During the epoch when the first galaxies formed, it is believed that they radiated energy, which hit surrounding neutral hydrogen atoms and excited them to the point where they were stripped of electrons. This produced the ionized plasma that today fills the universe.
But little is known about how this high-energy light was able to escape from the immediate surroundings of a galaxy, known as the galactic halo. The galaxies we observe today tend to be completely surrounded by gaseous halos of neutral hydrogen, which absorb all light capable of ionizing hydrogen before it has a chance to escape.
Rauch and his team, using the Magellan Telescopes at Las Campanas Observatory and archival images from the Hubble Space Telescope, discovered a galaxy with an extended patch of light surrounding it. The objects appearance means that roughly half of the galaxy's radiation must be escaping and exciting hydrogen atoms outside of its halo.
The key to the escape of radiation can be found in the unusual, distorted shape of the newly observed galaxy. It appears that the object had recently been hit by another galaxy, creating a hole in its halo, allowing radiation to pass through.
"The loss of radiation during galactic interactions and collisions like the one seen here may be able to account for the re-ionization of the universe", Rauch said. "This galaxy is a leftover from a population of once-numerous dwarf galaxies. And looking back to a time when the universe was more dense, crashes between galaxies would have been much more common than today."
The new observation also helps scientists better understand the flow of inbound matter, from which a galaxy originally forms. In the present case, the escaping ionizing radiation illuminated a long train of incoming gas, which is feeding new matter into the galaxy. The existence of such structures had been predicted by theory, but they had not been seen previously because they barely emit any light of their own.
The co-authors on this paper are George Becker and Martin Haehnelt from the Kavli Institute for Cosmology at Cambridge University, Jean-Rene Gauthier from The Kavli Institute for Cosmological Physics at the University of Chicago, Swara Ravindranath from the Inter-University Centre for Astronomy and Astrophysics, and Wallace Sargent from the Palomar Observatory at California Institute of Technology.
Michael Rauch | EurekAlert!
Mars 2020 mission to use smart methods to seek signs of past life
17.08.2017 | Goldschmidt Conference
Gold shines through properties of nano biosensors
17.08.2017 | American Institute of Physics
Whether you call it effervescent, fizzy, or sparkling, carbonated water is making a comeback as a beverage. Aside from quenching thirst, researchers at the University of Illinois at Urbana-Champaign have discovered a new use for these "bubbly" concoctions that will have major impact on the manufacturer of the world's thinnest, flattest, and one most useful materials -- graphene.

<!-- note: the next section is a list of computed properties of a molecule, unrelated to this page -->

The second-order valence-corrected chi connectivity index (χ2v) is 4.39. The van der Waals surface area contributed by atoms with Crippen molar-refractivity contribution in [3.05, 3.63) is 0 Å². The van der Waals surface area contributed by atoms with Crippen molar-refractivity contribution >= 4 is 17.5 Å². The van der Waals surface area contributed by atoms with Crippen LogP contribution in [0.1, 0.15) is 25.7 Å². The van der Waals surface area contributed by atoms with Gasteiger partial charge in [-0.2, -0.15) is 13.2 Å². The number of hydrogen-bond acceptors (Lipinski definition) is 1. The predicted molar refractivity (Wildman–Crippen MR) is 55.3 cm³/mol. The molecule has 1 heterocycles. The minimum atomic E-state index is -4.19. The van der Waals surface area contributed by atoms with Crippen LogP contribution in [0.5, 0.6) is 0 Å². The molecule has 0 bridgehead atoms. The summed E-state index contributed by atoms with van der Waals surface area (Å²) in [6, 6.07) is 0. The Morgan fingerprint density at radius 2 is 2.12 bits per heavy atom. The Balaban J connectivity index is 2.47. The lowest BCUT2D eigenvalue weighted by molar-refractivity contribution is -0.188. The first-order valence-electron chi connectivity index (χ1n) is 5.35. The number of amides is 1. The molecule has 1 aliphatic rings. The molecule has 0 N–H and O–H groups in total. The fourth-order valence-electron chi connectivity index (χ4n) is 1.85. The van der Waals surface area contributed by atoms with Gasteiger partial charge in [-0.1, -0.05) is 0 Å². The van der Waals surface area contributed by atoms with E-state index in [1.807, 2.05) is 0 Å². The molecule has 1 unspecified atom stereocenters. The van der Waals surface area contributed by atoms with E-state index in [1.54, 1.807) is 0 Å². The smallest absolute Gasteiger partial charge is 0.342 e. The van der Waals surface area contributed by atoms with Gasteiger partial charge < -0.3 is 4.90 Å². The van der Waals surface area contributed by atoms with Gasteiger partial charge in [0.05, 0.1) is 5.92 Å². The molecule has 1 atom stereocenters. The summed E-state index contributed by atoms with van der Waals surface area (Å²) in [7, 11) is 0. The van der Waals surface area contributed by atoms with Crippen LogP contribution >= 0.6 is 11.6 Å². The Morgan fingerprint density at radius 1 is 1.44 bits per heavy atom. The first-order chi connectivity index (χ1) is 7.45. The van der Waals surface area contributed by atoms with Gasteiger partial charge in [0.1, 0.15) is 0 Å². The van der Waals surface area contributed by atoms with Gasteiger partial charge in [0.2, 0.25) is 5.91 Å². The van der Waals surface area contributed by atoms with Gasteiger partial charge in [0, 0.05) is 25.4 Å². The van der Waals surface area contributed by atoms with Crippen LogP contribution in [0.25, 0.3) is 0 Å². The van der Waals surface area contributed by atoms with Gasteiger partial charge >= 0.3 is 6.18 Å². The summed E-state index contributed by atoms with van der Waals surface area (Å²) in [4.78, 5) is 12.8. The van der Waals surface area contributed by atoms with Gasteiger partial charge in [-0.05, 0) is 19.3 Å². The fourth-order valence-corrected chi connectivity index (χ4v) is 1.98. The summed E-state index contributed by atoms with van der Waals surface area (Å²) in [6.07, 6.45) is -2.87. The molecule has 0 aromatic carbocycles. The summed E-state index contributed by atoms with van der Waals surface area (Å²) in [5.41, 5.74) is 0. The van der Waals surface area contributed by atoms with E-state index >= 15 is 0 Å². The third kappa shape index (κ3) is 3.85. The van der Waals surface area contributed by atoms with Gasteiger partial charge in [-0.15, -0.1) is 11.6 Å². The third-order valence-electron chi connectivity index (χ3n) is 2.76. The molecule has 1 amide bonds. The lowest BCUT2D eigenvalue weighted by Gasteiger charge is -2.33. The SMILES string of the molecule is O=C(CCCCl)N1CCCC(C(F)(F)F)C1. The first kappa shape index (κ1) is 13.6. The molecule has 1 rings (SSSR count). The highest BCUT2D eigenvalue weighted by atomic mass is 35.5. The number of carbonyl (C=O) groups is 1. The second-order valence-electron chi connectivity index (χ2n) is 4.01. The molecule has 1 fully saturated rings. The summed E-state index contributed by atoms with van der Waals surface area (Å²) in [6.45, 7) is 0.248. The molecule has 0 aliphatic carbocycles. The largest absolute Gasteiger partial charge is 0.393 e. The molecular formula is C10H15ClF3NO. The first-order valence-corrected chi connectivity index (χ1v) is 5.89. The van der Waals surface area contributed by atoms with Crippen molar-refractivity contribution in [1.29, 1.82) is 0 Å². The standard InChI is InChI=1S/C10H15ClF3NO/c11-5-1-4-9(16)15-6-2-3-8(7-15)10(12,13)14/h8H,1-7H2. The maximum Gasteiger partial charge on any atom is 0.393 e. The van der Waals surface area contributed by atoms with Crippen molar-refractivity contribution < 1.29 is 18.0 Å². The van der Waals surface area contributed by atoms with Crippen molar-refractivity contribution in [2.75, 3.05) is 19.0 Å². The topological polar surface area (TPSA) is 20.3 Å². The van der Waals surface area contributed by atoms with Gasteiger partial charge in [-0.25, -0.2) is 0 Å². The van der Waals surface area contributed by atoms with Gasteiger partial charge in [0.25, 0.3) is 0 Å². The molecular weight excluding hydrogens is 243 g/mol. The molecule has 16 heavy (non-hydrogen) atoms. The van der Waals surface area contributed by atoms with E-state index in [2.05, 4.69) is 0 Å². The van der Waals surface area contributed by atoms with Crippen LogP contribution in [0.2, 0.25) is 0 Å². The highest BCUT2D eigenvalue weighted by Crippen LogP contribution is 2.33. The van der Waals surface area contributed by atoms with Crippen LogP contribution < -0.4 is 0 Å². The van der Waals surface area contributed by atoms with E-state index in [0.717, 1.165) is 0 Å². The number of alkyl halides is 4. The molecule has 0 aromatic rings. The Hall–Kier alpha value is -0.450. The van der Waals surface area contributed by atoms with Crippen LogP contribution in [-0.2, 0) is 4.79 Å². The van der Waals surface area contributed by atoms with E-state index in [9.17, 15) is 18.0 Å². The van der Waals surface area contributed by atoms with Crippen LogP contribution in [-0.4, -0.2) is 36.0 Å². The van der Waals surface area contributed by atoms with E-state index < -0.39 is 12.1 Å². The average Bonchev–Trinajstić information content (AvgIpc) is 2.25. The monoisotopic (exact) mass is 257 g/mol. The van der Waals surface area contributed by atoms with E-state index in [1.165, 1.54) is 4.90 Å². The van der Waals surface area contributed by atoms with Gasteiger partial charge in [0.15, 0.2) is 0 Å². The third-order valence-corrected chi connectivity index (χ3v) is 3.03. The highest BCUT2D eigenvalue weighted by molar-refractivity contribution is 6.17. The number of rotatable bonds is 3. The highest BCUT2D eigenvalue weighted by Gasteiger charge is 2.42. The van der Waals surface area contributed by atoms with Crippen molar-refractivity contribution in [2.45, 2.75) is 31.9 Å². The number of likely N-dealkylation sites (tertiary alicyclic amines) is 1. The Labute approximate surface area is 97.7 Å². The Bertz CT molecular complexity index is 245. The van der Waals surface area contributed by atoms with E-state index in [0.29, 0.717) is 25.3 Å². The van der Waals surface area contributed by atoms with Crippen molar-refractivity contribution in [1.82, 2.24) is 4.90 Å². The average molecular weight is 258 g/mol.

As graphene's popularity grows as an advanced "wonder" material, the speed and quality at which it can be manufactured will be paramount. With that in mind,...
Physicists at the University of Bonn have managed to create optical hollows and more complex patterns into which the light of a Bose-Einstein condensate flows. The creation of such highly low-loss structures for light is a prerequisite for complex light circuits, such as for quantum information processing for a new generation of computers. The researchers are now presenting their results in the journal Nature Photonics.
Light particles (photons) occur as tiny, indivisible portions. Many thousands of these light portions can be merged to form a single super-photon if they are...
For the first time, scientists have shown that circular RNA is linked to brain function. When a RNA molecule called Cdr1as was deleted from the genome of mice, the animals had problems filtering out unnecessary information – like patients suffering from neuropsychiatric disorders.
While hundreds of circular RNAs (circRNAs) are abundant in mammalian brains, one big question has remained unanswered: What are they actually good for? In the...
An experimental small satellite has successfully collected and delivered data on a key measurement for predicting changes in Earth's climate.
The Radiometer Assessment using Vertically Aligned Nanotubes (RAVAN) CubeSat was launched into low-Earth orbit on Nov. 11, 2016, in order to test new...
A study led by scientists of the Max Planck Institute for the Structure and Dynamics of Matter (MPSD) at the Center for Free-Electron Laser Science in Hamburg presents evidence of the coexistence of superconductivity and “charge-density-waves” in compounds of the poorly-studied family of bismuthates. This observation opens up new perspectives for a deeper understanding of the phenomenon of high-temperature superconductivity, a topic which is at the core of condensed matter research since more than 30 years. The paper by Nicoletti et al has been published in the PNAS.
Since the beginning of the 20th century, superconductivity had been observed in some metals at temperatures only a few degrees above the absolute zero (minus...
16.08.2017 | Event News
04.08.2017 | Event News
26.07.2017 | Event News
17.08.2017 | Physics and Astronomy
17.08.2017 | Earth Sciences
17.08.2017 | Physics and Astronomy